On Saturday afternoon all eyes in the thoroughbred racing world will focus their attention on Gulfstream Park in sunny, southern Florida when the Hallandale oval hosts the inaugural edition of the Grade I, $12 million Pegasus World Cup Invitational for older male runners at one-mile and one-eighth over the main dirt track.

Saturday’s premiere edition of the Pegasus World Cup will immediately vault the race into the richest in the sport’s history, just edging out the $10 million pot of the Dubai World Cup at Meydan. Fittingly enough, the Pegasus features last year’s Dubai World Cup winner, California Chrome, recently crowned thoroughbred racing’s horse of the year for a second time in the last three years, and Arrogate, the Breeders Cup Classic hero who garnered champion three-year-old male honors but yielded the horse of the year title to California Chrome less than three months after defeating that rival in the Classic.

As luck would have it, Arrogate and California Chrome drew on opposite ends of the starting gate for the Pegasus World Cup, slated for once around the nine-furlong main track at Gulfstream. California Chrome, who will be making the final start of his career for trainer Art Sherman, drew post 12 on the far outside but was tabbed as the 6-5 favorite despite the outer slot thanks largely to the more favorable distance and the fact that he has raced since the Breeders Cup Classic, trouncing an overmatched field in the $100,000 Winter Classic at Los Alamitos.

Arrogate, who emerged on the scene last summer in emphatic style by winning the Grade I, $1 million Travers Stakes in track record fashion and then overhauled California Chrome to capture the Breeders Cup Classic, has been installed as the 7-5 second choice from the rail. Arrogate has been idle since winning the Classic, but the Bob Baffert will arrive off a series of six very good workouts – four of them designated as bullets – and likely will be poised for another stellar performance.

California Chrome, who has won 16 of 26 starts and banked a record $14.5 million in his career heading into Saturday, looms as the likely favorite for the inaugural Pegasus World Cup despite his outside draw, while Arrogate, who won five of six starts and earned just over $4 million in a rapid rise to stardom, should be the solid second choice. There is a good chance that all 10 of their rivals will go postward at double-digit odds and several of them could reach triple digits.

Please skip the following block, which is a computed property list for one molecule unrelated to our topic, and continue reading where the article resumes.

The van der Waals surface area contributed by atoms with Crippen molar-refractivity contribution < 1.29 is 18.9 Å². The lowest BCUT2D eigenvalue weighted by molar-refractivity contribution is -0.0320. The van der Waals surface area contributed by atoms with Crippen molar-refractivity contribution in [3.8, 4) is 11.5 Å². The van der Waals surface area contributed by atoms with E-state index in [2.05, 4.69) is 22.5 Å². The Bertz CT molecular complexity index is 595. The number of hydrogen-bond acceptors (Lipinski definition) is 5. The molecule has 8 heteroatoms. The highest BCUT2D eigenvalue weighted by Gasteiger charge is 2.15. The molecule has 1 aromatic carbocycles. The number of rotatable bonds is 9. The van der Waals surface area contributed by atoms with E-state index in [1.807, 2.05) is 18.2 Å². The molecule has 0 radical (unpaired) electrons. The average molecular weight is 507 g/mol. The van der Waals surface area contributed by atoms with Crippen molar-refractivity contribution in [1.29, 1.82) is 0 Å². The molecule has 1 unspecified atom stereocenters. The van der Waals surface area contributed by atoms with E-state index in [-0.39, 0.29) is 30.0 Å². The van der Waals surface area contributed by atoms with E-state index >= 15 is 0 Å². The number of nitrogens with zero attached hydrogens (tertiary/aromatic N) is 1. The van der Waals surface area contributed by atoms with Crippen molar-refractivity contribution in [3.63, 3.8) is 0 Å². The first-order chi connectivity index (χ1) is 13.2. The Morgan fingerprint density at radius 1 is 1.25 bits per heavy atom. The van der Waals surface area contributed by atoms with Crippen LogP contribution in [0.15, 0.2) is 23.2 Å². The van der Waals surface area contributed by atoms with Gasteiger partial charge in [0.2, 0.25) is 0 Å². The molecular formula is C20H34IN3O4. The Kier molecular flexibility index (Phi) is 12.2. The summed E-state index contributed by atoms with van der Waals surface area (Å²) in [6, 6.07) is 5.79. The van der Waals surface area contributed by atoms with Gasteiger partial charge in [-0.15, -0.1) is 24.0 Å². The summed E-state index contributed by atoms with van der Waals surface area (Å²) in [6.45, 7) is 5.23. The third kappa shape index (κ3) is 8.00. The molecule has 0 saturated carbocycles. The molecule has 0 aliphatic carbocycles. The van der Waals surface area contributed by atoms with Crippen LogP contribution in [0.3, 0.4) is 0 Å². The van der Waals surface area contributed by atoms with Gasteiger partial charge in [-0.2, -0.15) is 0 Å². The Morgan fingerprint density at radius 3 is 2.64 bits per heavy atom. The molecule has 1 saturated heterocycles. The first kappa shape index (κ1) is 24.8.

Those looking for a potential spoiler or perhaps a longshot to split the top two in the exacta will have several very good options. Noble Bird, who was hampered at the start of the Grade I Clark at Churchill Downs last out, could quickly return to form for trainer Mark Casse. He won the Grade II Fayette at Keeneland by six lengths one race earlier and back in May he won the Grade III Pimlico Special by 11 lengths and one year earlier he won the Grade I Stephen Foster at Churchill. Among the outsiders he is the most logical to split the two favorites.

The Pegasus World Cup undercard also has several value plays in the numerous stakes that precede the main event. One race earlier in the Grade III, $200,000 W.L. McKnight Handicap on the turf, give Sadler’s Joy a chance. Granted, this is the first stakes outing for the four-year-old son of Kitten’s Joy, but he has won his last three starts for trainer Thomas Albertrani and is peaking at the right time and merits backing at 7-1 or higher despite drawing post 11.

Then just past the midway point of the card, again look to the outside slot in the $125,000 Ladys Turf Sprint Stakes at five furlongs on the grass. Everything Lovely was the beaten favorite in a minor sprint stakes at Tampa Bay Downs last out, but prior to that the Maryland-bred daughter of Pollard’s Vision trained by Kathleen DeMasi won an allowance dash easily at Tampa and she was earlier second to Lady Shipman in the $200,000 Turf Amazon at Parx.